Seriously superb from the JRF here

The Joseph Rowntree lot has a new report out. Details here.

They’ve actually got to the point where a family of four, two adults, two children, is in poverty unless they are paying higher rate tax.

They’re mad.

24 thoughts on “Seriously superb from the JRF here”

  1. The push for equality & inclusiveness. They won’t be happy until everyone can be defined as living in poverty.

  2. According to them then I live in poverty.
    What of it? The bills are paid, I can buy luxuries, can afford to run a car.
    More money would be nice but more money isn’t essential.

  3. Well, to be fair to these numpties, if the family is claiming 6000 childcare costs, then there are surely two earners, in which case neither of them would be anything like a high earner.
    Families don’t pay tax, individuals do.

  4. They aren’t trying to ‘define poverty’. They’re conducting a marketing and brand awareness campaign, while trying to ensure they continue to have well-paid jobs for the foreseeable future.

  5. So, not mad. What Chris Miller said. These moving goalposts were always the purpose.

    Otherwise, they’d have to pack up and get real jobs, wouldn’t they?

  6. EL

    It was Peter Townsend (co-founder of CPAG) who invented the concept of relative poverty:

    “Individuals, families and groups in the population can be said to be in poverty when they lack the resources to obtain the type of diet, participate in the activities and have the living conditions and the amenities which are customary, or at least widely encouraged or approved in the societies to which they belong. Their resources are so seriously below those commanded by the average family that they are in effect excluded from the ordinary living patterns, customs, and activities.”

  7. Not at all surprising. Not only has the definition of ‘poor’ gone up, but the definition of ‘rich’ has come down.

    We’ve commented here before that a man supporting a wife and four kids would have to be ‘rich’ i.e. on higher rate tax, to beat what he could claim on welfare.

  8. Your comparing an income with an after tax income while simultaneously elswhere in the article evaluating it for tax – surely some mistake.
    Also ,
    According the paragraph in the article on their definition it is the 75% that is the definition. The “Indicator”.

  9. I misread the report the first time, I thought £178/wk = £9k a year, yeah, that’s what I’m on and I’m ok. Then I noticed “after housing costs”. wtf? So that £9k a year is actually £15k or so. Wow. I haven’t noticed myself sinking into the depths of deprivation.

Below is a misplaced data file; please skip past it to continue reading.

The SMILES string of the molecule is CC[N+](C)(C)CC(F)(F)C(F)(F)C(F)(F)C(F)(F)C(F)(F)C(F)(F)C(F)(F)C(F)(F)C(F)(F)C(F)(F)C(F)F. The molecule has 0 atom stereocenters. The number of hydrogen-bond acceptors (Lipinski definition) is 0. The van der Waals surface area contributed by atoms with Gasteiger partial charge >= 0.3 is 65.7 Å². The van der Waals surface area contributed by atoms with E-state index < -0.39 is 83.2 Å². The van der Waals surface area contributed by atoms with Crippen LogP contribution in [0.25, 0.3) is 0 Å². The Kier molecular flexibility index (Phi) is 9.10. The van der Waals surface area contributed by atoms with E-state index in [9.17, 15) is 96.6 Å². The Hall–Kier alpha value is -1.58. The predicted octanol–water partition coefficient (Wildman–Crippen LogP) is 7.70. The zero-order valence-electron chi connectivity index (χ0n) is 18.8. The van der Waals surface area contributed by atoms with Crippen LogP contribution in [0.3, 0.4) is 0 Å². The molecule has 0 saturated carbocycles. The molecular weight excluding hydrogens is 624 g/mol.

10. Minor quibble: you’re applying “average” housing costs to a “poor” family. A family in such dire straits would surely choose to live in housing of below-average cost.

  11. @ Andrew M
    “Minor quibble: you’re applying “average” housing costs to a “poor” family. A family in such dire straits would surely choose to live in housing of below-average cost.”

    I’m not sure about that- c 200 a week is social housing rent for a vaguely appropriate home, so I think that stands. In cases of low income Housing Benefit would kick in at some point or another- which leads to a question about where the income for this hypothetical family is drawn from- c 9k a year from the state is a hefty helping hand.

    Is it right to include benefits in income? What does the fruit pastille mob do in their report?

  12. Cash discount against the commercial market on the rent of a new build two bed council flat near me is at leat £15k a year (you’d need to earn more of course due to income tax).

    Should the income/poverty calculations therefore not value benefits at the commercial rate to acquire the services they receive?

  13. “Well, no, not really, it was Adam Smith with the linen shirt.”

    Up to a point, you pendant. It was Townsend and cronies who arbitrarily quantified relative poverty, so that it became more a measure of inequality than of poverty.

  14. Theo has it. The “living wage” type of relative poverty measurement at least has some justification. Like the linen shirt.

    Setting it to be an arbitrary arithmetic value is nuts. Even if you calculate it reasonably at the beginning, changes in relative costs especially of standard products will make it pointless within not too many years.

    It would, otoh, be interesting to see what the Living Wage did with regards to median wages over a sufficiently lengthy period. Which, of course, assumes that the ratchet effect won’t apply. Which it certainly will (and already has.)

    I note that society also has some degree of ratchet. But Netflicks is cheaper than the cinema and the seats are usually more comfortable. Although, if any of you ever find yourselves in Bury St Edmunds, can I recommend the Abbeygate Cinema? A pitcher of cocktail with your movie, Sir? Why ever not …

  15. Bloke in Costa Rica

    John Square: “Is it right to include benefits in income?”

    It’s been a perpetual bone of contention, not least from our esteemed host, that the failure of US poverty statisticians to include in their metrics of poverty those measures taken to reduce said poverty leads to completely meaningless statistics. It looks like the Rowntree bods are trying the same trick.

    I have no real mental handle on what incomes are like in the UK anymore. What would you have to be making, gross, to be left with, say, £30,000 disposable a year? As a singleton, no dependents?

  16. BiCR

    about £40,000 as a basic rate taxpayer paying normal NI

    Cost to employer to pay that £30,000 in your hand is about £44,500

    note: these numbers are rough and might be wildly wrong

  17. SE

    “if any of you ever find yourselves in Bury St Edmunds, can I recommend the Abbeygate Cinema?”

    Quite so. It’s my local cinema, and I go there regularly. Excellent programme, and some seats recline.

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